Do you know that small changes in your pricing scheme can have a significant impact on your sales? In general, shoppers are drawn to the lowest prices. However, you would want to price your product so that it is not too expensive and turn away potential buyers. You also would not want to set the price tag too low because it can be misconstrued as a proof of poor product quality. So, when does the price you’ve set for your product seem just right for your target customer? Here are six consumer research findings that uncover how best you can use pricing to boost sales or improve customer satisfaction.
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Round Numbers and Emotions
When emotion motivates a person to buy an item, he will be drawn to rounded numbers in pricing. Meanwhile, non-rounded numbers in price tags drive consumers to depend on their reasoning and objectivity. This is according to the paper “This Number Just Feels Right: The Impact of Roundedness of Price Numbers on Product Evaluations” published in a 2015 issue of the Journal of Consumer Research.
Generally, a rounded pricing strategy can work wonders in products that are bought for recreational purposes or personal reasons. Examples include handbags, houses, and holiday packages. Non-rounded pricing, on the other hand, are most suitable for utilitarian products such as a blender or toothpaste.
Deeply Discounted or Everyday Low Pricing?
The paper “Retailer Pricing Strategy and Consumer Choice under Price Uncertainty” in a 2014 issue of the Journal of Consumer Research detailed how consumers, who are trying to save the most money, gravitate toward retailers they believe would offer the lowest prices most of the time. So, in order to attract majority of money-pinching shoppers, retailers are better off lowering their prices in general instead of running occasional deeply discounted deals.
Reminder of Price to Help Drive Customer Satisfaction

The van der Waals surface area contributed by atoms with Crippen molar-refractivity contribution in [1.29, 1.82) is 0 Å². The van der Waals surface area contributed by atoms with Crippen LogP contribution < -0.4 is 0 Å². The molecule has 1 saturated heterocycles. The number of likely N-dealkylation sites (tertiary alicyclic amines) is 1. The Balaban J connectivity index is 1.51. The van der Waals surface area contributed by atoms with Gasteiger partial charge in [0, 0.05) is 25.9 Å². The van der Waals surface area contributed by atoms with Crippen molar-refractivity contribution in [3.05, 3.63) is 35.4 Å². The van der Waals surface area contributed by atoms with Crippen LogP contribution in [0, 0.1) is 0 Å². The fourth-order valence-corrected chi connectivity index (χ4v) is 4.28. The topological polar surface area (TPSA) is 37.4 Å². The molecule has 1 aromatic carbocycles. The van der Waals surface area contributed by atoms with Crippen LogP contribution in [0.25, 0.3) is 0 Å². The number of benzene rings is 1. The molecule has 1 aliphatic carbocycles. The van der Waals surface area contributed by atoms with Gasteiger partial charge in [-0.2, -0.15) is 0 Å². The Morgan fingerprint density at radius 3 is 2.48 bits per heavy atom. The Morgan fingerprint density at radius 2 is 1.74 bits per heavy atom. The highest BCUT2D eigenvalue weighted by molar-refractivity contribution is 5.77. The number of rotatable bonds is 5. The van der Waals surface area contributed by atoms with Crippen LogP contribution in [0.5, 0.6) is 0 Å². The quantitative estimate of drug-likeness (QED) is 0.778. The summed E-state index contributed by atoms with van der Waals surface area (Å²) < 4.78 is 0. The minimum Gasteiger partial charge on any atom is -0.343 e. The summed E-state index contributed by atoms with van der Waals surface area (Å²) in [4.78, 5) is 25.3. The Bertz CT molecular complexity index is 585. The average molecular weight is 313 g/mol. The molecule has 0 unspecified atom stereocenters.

Reinforce the value of a purchase decision–which then impact long-term product satisfaction–by reminding the buyer of how much he had paid for the product or service. A study conducted by researchers from the University of Toronto’s Rotman School of Management demonstrated that even if consumers have the tendency to choose based on short-run convenience, their long-term satisfaction greatly depends on the product’s usefulness. The results of their study were detailed in the paper “The Effect of Price on Preference Consistency Over Time” published in a 2014 issue of the Journal of Consumer Research.
People who sign up to gym or health clubs, for example, tend to later regret doing so, making them view the product or brand unfavorably. To prevent negative impact on repeat business, marketers might want to regularly send an email that mentions the price paid for the product and the benefits that buyers can derive from the product’s features.
Who Tends to Judge Product Quality by Price?
It truly pays to know your target customers, most especially if you are launching a new brand or product whose pricing is not yet known. People from “less individualistic cultures,” such as Chinese, Indian, Japanese, and Korean, tend to see pricing as a measure of product quality. Conversely, those from individualistic cultures–like American, Australian, British, Canadian, and French–don’t have the same tendency. This was according to the paper “You Get What You Pay For? Self-Construal Influences Price-Quality Judgments,” which appeared in a 2013 issue of the Journal of Consumer Research.
How to Make Shoppers More Willing to Pay Higher Prices?
The paper “The Role of Relaxation in Consumer Behavior” in the American Marketing Association’s Journal of Marketing Research specified a reliable way to make consumers more willing to pay higher prices: making them feel relaxed. This finding explains why the interiors of high-end boutiques and retail outlets for luxury products almost always have a relaxing vibe. Anything from soothing lighting to color schemes that generate calmness can help make it easy for upscale retailers to sell more of their pricey products.
On Non-Cash Pricing Strategies
Luring a shopper to provide his contact information or require him to view an ad, for example, in lieu of paying cash for a product is a marketing move that can backfire. According to the paper “Mental Accounting, General Evaluability Theory and the Framing Losses Posed by Partitioned Monetary and Nonmonetary Prices,” which was one of the three finalists for the 2012 Behavioral Pricing Dissertation Competition, non-cash pricing strategies have a way of making a product seem a riskier buy than one that can be bought through straight-up cash alone. Thus, it is recommended that a marketer carefully finds the right balance between this perceived additional layer of risk and boosting sales.
The psychological aspects of product pricing are complex. Some are even controversial. All in all, when it comes to deciding on a viable pricing scheme for your product or service, it always helps to identify your target customers and to study their preferences, as well as to examine the pricing strategies of your competitors.
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